Sodomy Appeal May go to Supreme Court
PlanetOut.com Network, April 18, 2002
By Ann Rostow
SUMMARY: A challenge to the Texas sodomy law by
plaintiffs Tyron Garner and John Lawrence may go to the Supreme Court.
The Texas Court of Criminal Appeals declined on Wednesday to hear the
appeal of a 1998 sodomy case involving two Houston men, arrested in their own
home for having sex, so now the case may be headed for the U.S. Supreme Court.
Ruth Harlow, legal director of the Lambda Legal Defense and Education Fund,
expressed shock at the decision, telling the Gay.com/PlanetOut.com Network
that Lambda is "very likely" to appeal the case to the U.S. Supreme
Court, but will make a final decision in the coming days.
On Sept. 17, 1998, Tyron Garner and John Lawrence were thrown in jail for
24 hours on a misdemeanor charge of deviate sexual intercourse, after police
entered their home while responding to a false burglary tip called in by an
From the start, legal experts felt the case seemed tailor-made to contest
the 140-year-old Texas sodomy law, which was revised in 1974 to criminalize
homosexual sex only.
After several lower court hearings, the case went before the 14th District
Court of Appeals, which covers 14 counties around Houston. In June of 2000, a
divided three-judge panel struck down the law, ruling that it
unconstitutionally discriminated on the basis of sex, violating the state’s
Equal Rights Amendment.
But the following March, the full court reversed that decision, and Lambda
Legal Defense appealed to the Court of Criminal Appeals that April. The Court
did nothing for a year, before deciding not to take the case without comment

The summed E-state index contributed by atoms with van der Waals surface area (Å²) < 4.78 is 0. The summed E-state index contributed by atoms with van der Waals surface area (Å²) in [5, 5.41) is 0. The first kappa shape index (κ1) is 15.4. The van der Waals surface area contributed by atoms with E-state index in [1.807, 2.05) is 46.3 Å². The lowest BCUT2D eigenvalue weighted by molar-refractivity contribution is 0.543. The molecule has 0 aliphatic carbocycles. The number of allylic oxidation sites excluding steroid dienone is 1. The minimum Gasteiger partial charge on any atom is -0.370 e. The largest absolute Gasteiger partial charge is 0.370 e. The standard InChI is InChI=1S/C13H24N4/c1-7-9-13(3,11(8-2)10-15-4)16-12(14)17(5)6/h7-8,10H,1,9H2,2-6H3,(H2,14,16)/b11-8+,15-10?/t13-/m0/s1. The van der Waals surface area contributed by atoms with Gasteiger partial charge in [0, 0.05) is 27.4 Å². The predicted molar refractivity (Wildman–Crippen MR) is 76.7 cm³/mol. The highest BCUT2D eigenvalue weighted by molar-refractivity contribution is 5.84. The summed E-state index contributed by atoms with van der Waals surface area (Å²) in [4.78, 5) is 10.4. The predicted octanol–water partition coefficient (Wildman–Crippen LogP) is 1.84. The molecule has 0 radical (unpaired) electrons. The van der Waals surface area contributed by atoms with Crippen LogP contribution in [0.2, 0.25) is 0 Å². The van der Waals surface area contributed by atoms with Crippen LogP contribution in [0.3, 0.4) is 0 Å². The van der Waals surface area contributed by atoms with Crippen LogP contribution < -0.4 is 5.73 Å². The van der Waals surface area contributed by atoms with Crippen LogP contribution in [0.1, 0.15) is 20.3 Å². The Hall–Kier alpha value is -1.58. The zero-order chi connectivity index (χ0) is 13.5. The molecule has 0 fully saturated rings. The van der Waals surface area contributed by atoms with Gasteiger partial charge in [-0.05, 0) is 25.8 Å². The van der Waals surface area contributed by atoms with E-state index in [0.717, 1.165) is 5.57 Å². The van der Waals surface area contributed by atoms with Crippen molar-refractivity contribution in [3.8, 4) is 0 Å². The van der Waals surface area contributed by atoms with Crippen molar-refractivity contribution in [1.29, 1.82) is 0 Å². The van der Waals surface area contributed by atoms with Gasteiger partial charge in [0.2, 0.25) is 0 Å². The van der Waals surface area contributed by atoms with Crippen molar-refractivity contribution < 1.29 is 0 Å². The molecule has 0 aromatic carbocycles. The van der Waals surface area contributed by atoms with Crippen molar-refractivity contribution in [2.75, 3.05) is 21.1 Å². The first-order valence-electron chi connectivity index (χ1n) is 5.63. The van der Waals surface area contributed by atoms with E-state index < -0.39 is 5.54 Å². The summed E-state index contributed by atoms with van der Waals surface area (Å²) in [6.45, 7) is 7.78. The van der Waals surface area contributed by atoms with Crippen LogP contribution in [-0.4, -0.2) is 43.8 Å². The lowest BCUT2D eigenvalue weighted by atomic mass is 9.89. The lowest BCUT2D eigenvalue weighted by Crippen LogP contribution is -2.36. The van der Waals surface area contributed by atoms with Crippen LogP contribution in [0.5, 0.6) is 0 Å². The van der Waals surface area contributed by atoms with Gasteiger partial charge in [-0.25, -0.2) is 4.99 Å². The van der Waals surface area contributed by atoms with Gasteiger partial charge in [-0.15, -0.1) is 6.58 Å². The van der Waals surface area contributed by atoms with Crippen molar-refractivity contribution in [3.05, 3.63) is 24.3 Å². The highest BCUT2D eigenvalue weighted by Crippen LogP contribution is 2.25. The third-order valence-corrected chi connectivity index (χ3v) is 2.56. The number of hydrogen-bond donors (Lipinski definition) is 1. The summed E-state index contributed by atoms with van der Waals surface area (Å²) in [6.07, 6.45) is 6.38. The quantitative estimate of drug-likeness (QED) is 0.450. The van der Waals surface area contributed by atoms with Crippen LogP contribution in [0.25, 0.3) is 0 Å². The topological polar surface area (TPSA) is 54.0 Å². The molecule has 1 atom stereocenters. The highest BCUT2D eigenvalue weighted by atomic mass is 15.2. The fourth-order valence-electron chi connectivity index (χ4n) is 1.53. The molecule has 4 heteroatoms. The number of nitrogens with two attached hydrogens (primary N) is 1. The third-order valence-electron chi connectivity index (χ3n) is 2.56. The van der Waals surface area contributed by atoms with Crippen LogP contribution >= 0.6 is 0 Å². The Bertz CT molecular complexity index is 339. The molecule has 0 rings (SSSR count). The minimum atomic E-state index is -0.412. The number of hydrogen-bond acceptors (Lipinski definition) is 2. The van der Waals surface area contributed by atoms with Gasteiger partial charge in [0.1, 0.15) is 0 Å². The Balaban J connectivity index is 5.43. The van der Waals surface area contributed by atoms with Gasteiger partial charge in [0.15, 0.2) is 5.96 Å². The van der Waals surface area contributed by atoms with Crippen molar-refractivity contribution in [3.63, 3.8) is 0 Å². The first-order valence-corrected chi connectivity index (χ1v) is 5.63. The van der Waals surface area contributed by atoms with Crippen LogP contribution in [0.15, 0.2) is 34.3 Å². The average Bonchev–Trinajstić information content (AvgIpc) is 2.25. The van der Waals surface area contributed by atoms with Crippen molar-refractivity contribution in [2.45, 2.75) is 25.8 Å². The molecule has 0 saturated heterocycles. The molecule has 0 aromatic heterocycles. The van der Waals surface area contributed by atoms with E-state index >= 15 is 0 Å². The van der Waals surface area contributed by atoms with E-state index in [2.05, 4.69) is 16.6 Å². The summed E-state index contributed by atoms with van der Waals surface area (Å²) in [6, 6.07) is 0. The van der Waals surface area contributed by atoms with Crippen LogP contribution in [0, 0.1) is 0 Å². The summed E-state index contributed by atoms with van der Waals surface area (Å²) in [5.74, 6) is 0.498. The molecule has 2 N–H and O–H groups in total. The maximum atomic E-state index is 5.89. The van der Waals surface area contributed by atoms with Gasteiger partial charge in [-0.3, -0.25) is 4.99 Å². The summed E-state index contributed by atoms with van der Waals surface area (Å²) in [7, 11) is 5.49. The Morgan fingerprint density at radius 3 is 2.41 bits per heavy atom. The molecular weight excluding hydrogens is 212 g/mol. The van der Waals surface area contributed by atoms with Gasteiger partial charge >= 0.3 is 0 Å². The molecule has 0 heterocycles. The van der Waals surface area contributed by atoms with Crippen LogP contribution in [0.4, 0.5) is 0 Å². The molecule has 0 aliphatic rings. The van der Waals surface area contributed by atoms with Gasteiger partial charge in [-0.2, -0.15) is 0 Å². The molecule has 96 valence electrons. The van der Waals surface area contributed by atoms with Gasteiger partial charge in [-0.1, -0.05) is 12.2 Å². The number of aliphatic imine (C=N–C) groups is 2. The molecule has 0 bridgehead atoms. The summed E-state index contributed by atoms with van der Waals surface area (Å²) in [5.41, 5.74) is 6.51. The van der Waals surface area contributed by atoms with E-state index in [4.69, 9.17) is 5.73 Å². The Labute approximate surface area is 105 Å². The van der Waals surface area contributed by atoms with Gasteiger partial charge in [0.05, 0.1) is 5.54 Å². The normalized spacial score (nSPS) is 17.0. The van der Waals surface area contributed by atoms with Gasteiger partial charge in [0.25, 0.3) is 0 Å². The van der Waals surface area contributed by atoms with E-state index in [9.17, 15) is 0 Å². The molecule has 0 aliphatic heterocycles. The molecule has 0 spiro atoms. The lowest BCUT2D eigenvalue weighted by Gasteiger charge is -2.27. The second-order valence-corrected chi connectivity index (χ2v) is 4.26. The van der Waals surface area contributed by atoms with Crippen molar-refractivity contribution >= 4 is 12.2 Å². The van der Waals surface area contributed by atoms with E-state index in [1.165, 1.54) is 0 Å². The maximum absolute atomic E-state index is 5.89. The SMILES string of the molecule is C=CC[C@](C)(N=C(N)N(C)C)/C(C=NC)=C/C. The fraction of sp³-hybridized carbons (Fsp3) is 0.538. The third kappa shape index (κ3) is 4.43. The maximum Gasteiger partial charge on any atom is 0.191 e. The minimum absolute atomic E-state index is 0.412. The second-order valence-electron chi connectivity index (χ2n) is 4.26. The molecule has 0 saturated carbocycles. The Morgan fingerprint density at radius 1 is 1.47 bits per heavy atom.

The refusal to hear the case puts Texas in a quandary. In the mid-1990s,
the state Supreme Court heard a sodomy appeal but avoided taking a stand by
ruling that the question of sodomy belonged in the criminal courts of Texas.
The nine justices on the Court of Criminal Appeals are the final arbiters of
Texas criminal law, and their inaction leaves the constitutional status of the
Texas law in limbo.
"We’re shocked that they refused to hear the case," said Harlow
on Thursday. "It’s very sad that they wouldn’t even hear our
arguments, and it’s troubling because we were appealing to the only one of
the two high courts that was in a position to review the serious
constitutional claims we were making about the statute. And they just said
Harlow said that Lambda, which is lead counsel in the case, is now looking
"very closely" at asking the U.S. Supreme Court to review the
federal constitutional questions at stake. The high court has not addressed
the issue of sodomy laws since it upheld Georgia’s sodomy statute in the 5-4
Bowers v. Hardwick ruling, a decision that has haunted gay rights
litigation for the last 17 years.
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